Animations can also be adjusted at runtime, which is handy for changing environments or interactive scenes:

// Change the animation speed or disable it based on in-game events
tileset.tile_set_animation_speed(grass_id, 0) // Freeze the animation
tileset.tile_set_animation_speed(grass_id, 10) // Speed up the animation

In these lines of code, we modify the animation speed of our already animated tile, from freezing it at a speed of 0 to increasing it for a faster cycle.

Lastly, your TileMap can also adjust to different tile shapes, such as hexagonal or isometric, which can offer a new perspective and present new design challenges and opportunities:

// Changing the TileMap mode to work with isometric tiles
tilemap.mode = TileMap.MODE_ISOMETRIC

By changing the `mode` property of our TileMap, we redefine how our tiles are orientated and drawn, switching from a traditional square grid to an isometric layout.

These additional code samples and suggestions open up new horizons in the versatility and functionality of your 2D game’s tile-based environments. By tapping into collision layers, navigation, occlusion properties, runtime animation control, and different tile layouts, you stand equipped to delve into deeper mechanics that can make your games stand out.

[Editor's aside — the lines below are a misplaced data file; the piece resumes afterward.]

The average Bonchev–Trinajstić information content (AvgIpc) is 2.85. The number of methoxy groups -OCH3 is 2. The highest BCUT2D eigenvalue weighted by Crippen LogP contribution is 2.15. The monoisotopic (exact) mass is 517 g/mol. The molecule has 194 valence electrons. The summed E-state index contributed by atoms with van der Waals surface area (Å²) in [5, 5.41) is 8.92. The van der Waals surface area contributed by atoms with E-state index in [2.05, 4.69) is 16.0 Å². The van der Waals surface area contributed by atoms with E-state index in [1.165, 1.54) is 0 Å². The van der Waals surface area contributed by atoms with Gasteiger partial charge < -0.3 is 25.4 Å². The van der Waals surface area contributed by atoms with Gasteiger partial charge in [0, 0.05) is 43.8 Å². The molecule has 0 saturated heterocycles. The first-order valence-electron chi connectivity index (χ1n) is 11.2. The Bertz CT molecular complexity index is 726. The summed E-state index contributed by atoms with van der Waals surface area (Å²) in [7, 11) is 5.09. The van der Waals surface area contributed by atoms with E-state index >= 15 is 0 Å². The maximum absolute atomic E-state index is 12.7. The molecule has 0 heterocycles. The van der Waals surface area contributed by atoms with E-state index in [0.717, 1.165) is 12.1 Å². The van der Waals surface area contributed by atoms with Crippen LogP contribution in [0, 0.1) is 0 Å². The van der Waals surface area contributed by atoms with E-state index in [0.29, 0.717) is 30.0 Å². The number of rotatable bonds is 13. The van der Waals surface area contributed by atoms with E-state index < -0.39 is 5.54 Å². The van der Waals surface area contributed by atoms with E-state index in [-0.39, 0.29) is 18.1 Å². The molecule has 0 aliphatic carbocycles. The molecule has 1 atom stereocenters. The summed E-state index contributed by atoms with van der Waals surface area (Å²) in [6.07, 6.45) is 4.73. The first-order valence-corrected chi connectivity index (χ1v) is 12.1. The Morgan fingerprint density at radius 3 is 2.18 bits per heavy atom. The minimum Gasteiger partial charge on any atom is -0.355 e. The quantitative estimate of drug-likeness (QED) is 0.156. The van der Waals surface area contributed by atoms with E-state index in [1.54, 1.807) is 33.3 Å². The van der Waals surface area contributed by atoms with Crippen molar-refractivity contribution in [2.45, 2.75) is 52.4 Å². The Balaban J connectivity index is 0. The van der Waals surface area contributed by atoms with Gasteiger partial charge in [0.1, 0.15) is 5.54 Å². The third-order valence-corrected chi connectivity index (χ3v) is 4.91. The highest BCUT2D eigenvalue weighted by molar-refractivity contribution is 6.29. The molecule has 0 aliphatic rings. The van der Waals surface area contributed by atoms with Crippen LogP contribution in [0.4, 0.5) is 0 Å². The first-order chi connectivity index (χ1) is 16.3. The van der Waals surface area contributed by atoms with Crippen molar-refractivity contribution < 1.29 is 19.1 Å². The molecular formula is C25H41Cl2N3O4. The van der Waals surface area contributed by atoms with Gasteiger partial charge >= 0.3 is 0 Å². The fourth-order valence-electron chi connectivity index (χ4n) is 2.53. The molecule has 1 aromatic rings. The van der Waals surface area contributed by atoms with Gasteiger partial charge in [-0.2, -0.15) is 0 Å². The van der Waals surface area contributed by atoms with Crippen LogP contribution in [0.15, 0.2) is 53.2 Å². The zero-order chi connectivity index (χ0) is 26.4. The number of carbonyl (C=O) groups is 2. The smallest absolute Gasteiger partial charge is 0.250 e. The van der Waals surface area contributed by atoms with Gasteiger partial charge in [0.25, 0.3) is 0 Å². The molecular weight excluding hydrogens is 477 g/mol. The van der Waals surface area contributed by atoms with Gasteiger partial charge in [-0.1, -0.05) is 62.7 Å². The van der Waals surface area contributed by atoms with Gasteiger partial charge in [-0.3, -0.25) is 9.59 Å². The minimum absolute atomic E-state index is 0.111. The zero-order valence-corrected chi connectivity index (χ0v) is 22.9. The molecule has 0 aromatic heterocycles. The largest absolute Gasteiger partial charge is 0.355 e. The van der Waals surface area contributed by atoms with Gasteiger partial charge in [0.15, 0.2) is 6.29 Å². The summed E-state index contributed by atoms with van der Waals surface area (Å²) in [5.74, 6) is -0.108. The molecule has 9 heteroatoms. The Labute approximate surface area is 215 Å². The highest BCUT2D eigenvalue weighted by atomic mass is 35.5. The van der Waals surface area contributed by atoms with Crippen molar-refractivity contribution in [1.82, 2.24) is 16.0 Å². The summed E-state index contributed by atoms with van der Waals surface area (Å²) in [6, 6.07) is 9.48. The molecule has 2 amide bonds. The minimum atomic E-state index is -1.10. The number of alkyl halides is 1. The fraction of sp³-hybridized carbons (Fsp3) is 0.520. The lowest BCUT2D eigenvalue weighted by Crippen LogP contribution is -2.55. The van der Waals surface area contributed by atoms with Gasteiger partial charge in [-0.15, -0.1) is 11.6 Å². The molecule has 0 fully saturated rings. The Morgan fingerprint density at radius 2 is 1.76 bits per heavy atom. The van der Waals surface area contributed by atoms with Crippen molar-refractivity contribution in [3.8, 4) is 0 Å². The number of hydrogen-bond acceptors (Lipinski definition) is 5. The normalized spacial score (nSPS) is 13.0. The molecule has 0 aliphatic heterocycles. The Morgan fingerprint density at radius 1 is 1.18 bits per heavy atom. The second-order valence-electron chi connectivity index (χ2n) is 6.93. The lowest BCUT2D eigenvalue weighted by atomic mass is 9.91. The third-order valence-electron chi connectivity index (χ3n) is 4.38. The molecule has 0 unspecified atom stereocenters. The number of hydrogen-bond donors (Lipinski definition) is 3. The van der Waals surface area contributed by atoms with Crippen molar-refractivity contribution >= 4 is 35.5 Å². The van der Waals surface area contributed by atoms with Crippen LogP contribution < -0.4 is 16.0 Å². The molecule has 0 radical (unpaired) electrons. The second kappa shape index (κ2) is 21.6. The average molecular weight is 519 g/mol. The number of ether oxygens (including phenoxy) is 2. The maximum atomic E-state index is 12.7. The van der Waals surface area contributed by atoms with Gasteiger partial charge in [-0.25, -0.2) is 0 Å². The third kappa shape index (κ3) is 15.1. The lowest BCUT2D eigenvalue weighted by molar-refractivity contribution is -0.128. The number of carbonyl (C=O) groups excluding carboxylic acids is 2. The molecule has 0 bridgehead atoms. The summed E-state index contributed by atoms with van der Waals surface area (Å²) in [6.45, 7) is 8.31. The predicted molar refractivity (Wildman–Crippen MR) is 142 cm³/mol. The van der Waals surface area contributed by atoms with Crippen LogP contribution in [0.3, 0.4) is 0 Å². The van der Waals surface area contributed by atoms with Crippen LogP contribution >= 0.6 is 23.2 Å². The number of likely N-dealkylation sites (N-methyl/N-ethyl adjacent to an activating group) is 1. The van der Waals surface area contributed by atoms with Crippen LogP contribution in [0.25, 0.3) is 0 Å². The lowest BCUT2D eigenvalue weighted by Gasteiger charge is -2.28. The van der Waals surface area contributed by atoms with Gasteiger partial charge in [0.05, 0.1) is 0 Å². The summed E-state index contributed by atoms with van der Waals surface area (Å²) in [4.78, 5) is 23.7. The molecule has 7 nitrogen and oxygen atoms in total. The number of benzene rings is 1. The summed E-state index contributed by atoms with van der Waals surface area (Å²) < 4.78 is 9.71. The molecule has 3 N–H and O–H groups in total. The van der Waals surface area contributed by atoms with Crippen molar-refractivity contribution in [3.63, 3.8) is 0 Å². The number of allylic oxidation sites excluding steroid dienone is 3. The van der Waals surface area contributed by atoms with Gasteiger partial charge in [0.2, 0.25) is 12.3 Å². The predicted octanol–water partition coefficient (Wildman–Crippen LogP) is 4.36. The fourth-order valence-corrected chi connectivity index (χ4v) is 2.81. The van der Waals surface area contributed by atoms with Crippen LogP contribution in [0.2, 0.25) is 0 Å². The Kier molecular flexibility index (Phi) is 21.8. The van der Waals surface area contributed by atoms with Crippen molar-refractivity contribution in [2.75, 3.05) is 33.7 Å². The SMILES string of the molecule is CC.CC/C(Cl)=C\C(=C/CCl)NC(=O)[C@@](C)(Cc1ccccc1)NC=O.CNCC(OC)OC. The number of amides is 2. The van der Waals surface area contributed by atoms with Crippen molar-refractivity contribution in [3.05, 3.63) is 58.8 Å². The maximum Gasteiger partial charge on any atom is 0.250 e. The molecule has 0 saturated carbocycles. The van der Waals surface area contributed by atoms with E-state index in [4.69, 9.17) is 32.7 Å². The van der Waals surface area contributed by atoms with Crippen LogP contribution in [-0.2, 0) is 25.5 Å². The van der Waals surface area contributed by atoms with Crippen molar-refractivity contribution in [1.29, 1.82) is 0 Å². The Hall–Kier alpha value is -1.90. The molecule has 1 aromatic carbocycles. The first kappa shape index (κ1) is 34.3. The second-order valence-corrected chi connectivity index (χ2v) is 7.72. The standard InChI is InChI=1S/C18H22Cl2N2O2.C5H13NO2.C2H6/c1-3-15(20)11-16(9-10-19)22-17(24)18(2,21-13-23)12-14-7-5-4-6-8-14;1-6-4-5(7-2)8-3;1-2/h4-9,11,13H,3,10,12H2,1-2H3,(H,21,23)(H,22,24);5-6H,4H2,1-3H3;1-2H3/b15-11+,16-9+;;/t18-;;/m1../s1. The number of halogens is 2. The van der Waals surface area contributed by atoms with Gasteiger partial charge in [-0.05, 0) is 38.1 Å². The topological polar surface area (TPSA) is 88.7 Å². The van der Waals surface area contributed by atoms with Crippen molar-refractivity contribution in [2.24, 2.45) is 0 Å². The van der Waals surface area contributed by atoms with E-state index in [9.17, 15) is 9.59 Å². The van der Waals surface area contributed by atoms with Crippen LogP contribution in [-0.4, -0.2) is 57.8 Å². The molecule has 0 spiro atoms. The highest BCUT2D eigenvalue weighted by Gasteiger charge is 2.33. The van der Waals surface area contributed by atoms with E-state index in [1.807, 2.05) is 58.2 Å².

Where to Go Next

Mastering the TileMap features in Godot 4 is just the beginning. If you’re excited about continuing your game development journey, our Godot Game Development Mini-Degree is an excellent next step. With this comprehensive collection of courses, you’ll dive into the vast world of Godot 4, exploring topics from the very basics to more advanced techniques that will embolden your game-building skills.

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Conclusion

As we’ve journeyed through the fundamental aspects and code snippets of the TileMap class in Godot 4, it’s clear that the road to becoming a proficient game developer is both thrilling and filled with endless possibilities. With the knowledge you’ve gleaned here, you’re well on your way to building worlds that resonate with players, filled with intricate details, and ripe for exploration. Remember, what you’ve learned is just a fragment of what Godot offers, and there’s so much more awaiting you as you continue to grow.

Join us at Zenva to further this adventure, and let’s transform your passion for game creation into a reality. With each tutorial you complete, each line of code you write, and each challenge you overcome, you’ll not only enhance your skills but also imprint your unique mark upon the gaming landscape. So why wait? Start creating, learning, and shaping your game development future today!